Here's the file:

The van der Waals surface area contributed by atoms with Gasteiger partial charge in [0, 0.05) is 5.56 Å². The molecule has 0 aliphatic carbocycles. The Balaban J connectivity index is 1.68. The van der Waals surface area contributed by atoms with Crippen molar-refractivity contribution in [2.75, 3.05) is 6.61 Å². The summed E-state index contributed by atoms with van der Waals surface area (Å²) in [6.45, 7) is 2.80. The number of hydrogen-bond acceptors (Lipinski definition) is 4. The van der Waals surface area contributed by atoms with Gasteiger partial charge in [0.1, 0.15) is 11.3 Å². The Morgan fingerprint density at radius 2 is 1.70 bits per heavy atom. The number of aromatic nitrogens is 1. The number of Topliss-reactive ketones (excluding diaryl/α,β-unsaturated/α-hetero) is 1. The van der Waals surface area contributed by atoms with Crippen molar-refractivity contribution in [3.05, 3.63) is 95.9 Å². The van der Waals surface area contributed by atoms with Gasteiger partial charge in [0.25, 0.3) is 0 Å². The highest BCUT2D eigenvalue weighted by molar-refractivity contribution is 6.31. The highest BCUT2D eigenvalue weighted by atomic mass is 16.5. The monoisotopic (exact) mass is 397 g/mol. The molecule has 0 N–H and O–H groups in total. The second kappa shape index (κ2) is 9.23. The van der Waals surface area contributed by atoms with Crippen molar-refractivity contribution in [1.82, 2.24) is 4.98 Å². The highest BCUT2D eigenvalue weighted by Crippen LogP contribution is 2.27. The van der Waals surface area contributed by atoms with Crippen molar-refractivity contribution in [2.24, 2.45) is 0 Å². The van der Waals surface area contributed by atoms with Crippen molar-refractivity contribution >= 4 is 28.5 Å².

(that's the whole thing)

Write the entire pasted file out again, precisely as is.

The van der Waals surface area contributed by atoms with Gasteiger partial charge in [0, 0.05) is 5.56 Å². The molecule has 0 aliphatic carbocycles. The Balaban J connectivity index is 1.68. The van der Waals surface area contributed by atoms with Crippen molar-refractivity contribution in [2.75, 3.05) is 6.61 Å². The summed E-state index contributed by atoms with van der Waals surface area (Å²) in [6.45, 7) is 2.80. The number of hydrogen-bond acceptors (Lipinski definition) is 4. The van der Waals surface area contributed by atoms with Gasteiger partial charge in [0.1, 0.15) is 11.3 Å². The Morgan fingerprint density at radius 2 is 1.70 bits per heavy atom. The number of aromatic nitrogens is 1. The number of Topliss-reactive ketones (excluding diaryl/α,β-unsaturated/α-hetero) is 1. The van der Waals surface area contributed by atoms with Crippen molar-refractivity contribution in [3.05, 3.63) is 95.9 Å². The van der Waals surface area contributed by atoms with Gasteiger partial charge in [0.25, 0.3) is 0 Å². The highest BCUT2D eigenvalue weighted by molar-refractivity contribution is 6.31. The highest BCUT2D eigenvalue weighted by atomic mass is 16.5. The monoisotopic (exact) mass is 397 g/mol. The molecule has 0 N–H and O–H groups in total. The second kappa shape index (κ2) is 9.23. The van der Waals surface area contributed by atoms with Crippen molar-refractivity contribution in [1.82, 2.24) is 4.98 Å². The highest BCUT2D eigenvalue weighted by Crippen LogP contribution is 2.27. The van der Waals surface area contributed by atoms with Crippen molar-refractivity contribution in [2.24, 2.45) is 0 Å². The van der Waals surface area contributed by atoms with Crippen molar-refractivity contribution >= 4 is 28.5 Å².